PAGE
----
(for all real numbers)

1. Reflexive Property: a=a (e.g. 10=10)


2. Symmetric Property: If a=b, then b=a (e.g. 2.5=2 then, 2 =2.5)
3. Transitive Property: If a=b and b=c, then a=c (e.g. 2x=10 and 10=4y, then 2x=4y)
4. Addition Property: If a=b, then a+c=b+c and c+a=c+b (e.g. 2x=10, then 2x+4y=10+4y and
4y+2x=4y+10
5. Multiplication Property: If a=b, then ac=bc and ca=cb (e.g. x=4, then x(y)=4(y) and
y(x)=y(4)

ADDITION AND MULTIPLICATION of Real Numbers


1. Associative Property:
Add: (A+B)+C=A+(B+C) (e.g. (10+7)+3=10+(7+3))
Mult: (AB)C=A(BC) (e.g. (10x7)3=10(7x3) )
2. Communicative Property:
Add: A+B=B+A (e.g. 10+7=7+10)
Mult: AB=BA (e.g. 10x7=7x10)
3. Distributive Property:
Left: A(B+C)=AB+AC (e.g. 10(7+3)=10(7)+10(3)
Right: (B+C)A=BA+CA (same procedure)
4. Closure Property
Sum: A+B is Real (e.g. 10+7=17, since 10 and 7 are real numbers, therefore the sum
(17 is also real number)
Product: AB is Real
5. Identity Property
Add: A+0=A and 0+A=A (e.g. 10+0=10 and 0+10=10)
Mult: Ax1=A and 1xA=A (e.g. 10x1=10 and 0x10=10)
6. Inverse Property:
Add: A+(-A)=0=(-A)+A (e.g. 10+(-10)=0=(-10)+10)
Mult: A =1= 𝐴 (e.g. 10( )=1=( )10

SUMS AND DIFFERENCE OF REAL NUMBERS


Absolute Value (│a│)- the magnitude of a real number without regard to its sign.
(│a│)-the absolute value of a
1. If a and b are negative numbers, then a + b is negative and a + b=-(│a│+│b│)
e.g. -8 + (-6) = - ( │-8 │+ │-6 │) -( 8+6)=-14
2. If a is a positive number, b is a negative number, and │a│ is greater than │b│, then a + b is a
positive number and a + b=│a│-│b│
e.g. 6 + (-8) = -(│-8│-│6│) =-(8 – 6) =-2
3. If a is a positive number, b is a negative number, and │a│ is less than │b│, then a + b=-(│a│-
│b│)
e.g. 6 + (-8) = -(│-6│ -│-8│ =-(6-6) =-2

SPLE 2019-MASTER PLUMBERS/08FEB2019 Prepared by: Marvin T. Luna, CE, RMP, Enp
4. If a is a positive number, and b is a negative number, and │a│=│b│, then a and b are
opposites, and by property of opposites, a + b=0
e.g. 1.2 + (-1.2) = 0

PRODUCTS PROPERTY
1. Multiplicative Property of 0 for every real numbers a,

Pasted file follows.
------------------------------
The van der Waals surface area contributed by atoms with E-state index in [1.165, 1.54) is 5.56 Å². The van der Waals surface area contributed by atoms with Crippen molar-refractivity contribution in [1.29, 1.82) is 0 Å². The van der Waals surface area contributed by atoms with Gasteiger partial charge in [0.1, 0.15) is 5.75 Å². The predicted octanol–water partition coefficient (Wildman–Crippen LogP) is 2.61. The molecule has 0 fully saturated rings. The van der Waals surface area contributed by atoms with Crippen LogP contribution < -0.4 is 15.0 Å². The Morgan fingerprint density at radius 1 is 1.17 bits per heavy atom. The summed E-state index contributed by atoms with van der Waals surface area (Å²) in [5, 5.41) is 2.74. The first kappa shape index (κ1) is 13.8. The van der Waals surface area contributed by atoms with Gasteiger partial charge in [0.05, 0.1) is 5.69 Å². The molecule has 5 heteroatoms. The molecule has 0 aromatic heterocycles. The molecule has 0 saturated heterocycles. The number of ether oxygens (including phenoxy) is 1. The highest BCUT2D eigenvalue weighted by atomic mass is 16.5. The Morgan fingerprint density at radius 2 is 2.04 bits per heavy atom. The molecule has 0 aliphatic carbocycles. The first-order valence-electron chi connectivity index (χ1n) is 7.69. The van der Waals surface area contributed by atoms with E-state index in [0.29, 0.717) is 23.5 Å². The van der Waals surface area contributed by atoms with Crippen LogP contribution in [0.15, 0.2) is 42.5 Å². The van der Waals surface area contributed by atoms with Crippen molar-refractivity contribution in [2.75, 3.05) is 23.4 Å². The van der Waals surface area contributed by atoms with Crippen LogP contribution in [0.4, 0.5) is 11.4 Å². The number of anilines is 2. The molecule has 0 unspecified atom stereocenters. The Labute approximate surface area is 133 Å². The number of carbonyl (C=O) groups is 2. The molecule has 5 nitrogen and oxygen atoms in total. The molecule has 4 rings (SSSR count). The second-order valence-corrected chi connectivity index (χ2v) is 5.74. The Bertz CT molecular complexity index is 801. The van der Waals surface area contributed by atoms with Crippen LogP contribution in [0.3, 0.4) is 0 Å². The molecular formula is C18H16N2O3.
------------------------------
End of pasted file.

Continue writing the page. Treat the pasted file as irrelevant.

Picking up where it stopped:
a x 0=0 and 0 x a=0 (e.g. 10x0=0 and 0x10=0)
2. Multiplicative Property of -1 for every real numbers a,
a(-1)=-a and (-1)a=-a (e.g. 10(-1)=-10 and (-1)(10)=-10

QUOTIENTS PROPERTY
1. The quotient a divided by b is writing 𝑜𝑟 𝑎/𝑏
For every real number a and nonzero real number b, =𝑎𝑥 𝑜𝑟 𝑎 ⁄𝑏 = 𝑎 𝑥
e.g. = 3𝑥 𝑜𝑟 = 3𝑥 )
2. To divide by any nonzero number, multiply by its reciprocal. Since 0 has no reciprocal, division by
0 is not defined.

PROPERTIES OF NEGATIVES
1. –(-x) =x (e.g. –(-10)=10)
2. (-x) + (-y) =-(x+y) ( e.g.-10)+(-8) = -(10+8) )
3. x-y=x+(-y) (e.g. 10-8=10+(-8))
4. (-1)x=-x ; (-x)y=x(-y)=-xy (e.g. -x)(-y)=xy (e.g. (-1)10=-10) ; (-10)8=10(-8)=-(10)(8) )
5. = =− 𝑜𝑟 = (e.g. = − 𝑜𝑟 =

THE IDENTITY ELEMENTS


1. a+0=a (e.g. 10+0=10)
2. 0 + a =a (same example above)
3. ax1=a (e.g. 10x1=10)
4. 1 x a =a (same above)

0-additive identity element

1-multiplication identity element

SPLE 2019-MASTER PLUMBERS/08FEB2019 Prepared by: Marvin T. Luna, CE, RMP, Enp
THE INVERSE ELEMENTS
-For real number a, there exists a real number -a such that a + (-a) = -a + 0

-There also exists a real number 𝑥 𝑎 = 𝑎 𝑥 =1

-The number -a is called the additive inverse or the negative of a. The number 1/a is called the
multiplicative inverse or the reciprocal of a.

IDENTITIES
TRICOTOMY PROPERTY
For any two real numbers a and b, exactly one of the following relationships must hold:

1. a and b are equal (a=b) (e.g. supposed a=2 and b=2 , then a=b or 2=2)
2. a is less than b (a<b) (e.g. supposed a=2 and b=3 , then a<b or 2<3)
3. a is greater than b (a>b) (e.g. supposed a=3 and b=2 , then a>b or 3>2)
4.

PROPERTIES OF INEQUALITY
Let a, b and c be any real numbers.

1. Comparison Property
Exactly one of the following statements is true: a < b, a = b, a > b
2. Transitive Property
If a < b and b < c then a < c
3. Additive Property
If a < b, then a + c < b + c
4. Multiplication Property
If a < b and c is positive, then ac < bc
If a < b and c is negative, then ac > bc

SPLE 2019-MASTER PLUMBERS/08FEB2019 Prepared by: Marvin T. Luna, CE, RMP, Enp
C. ROMAN NUMERALS
-The numeric system represented by Roman numerals originated in ancient Rome and
remained the usual way of writing numbers throughout Europe well into the Late Middle Ages.
Numbers in this system are represented by combinations of letters from the Latin alphabet.
I – 1 ; V – 5 ; X – 10 ; L – 50 ; C – 100 ; D – 500 ; M – 1000

(with bar) =1,000

Example:

1. IV = 4

2. LXX =70

3. CM = 900

Vinculum
-system in which conventional Roman numerals are multiplied by 1,000 by adding a "bar" or
"overline"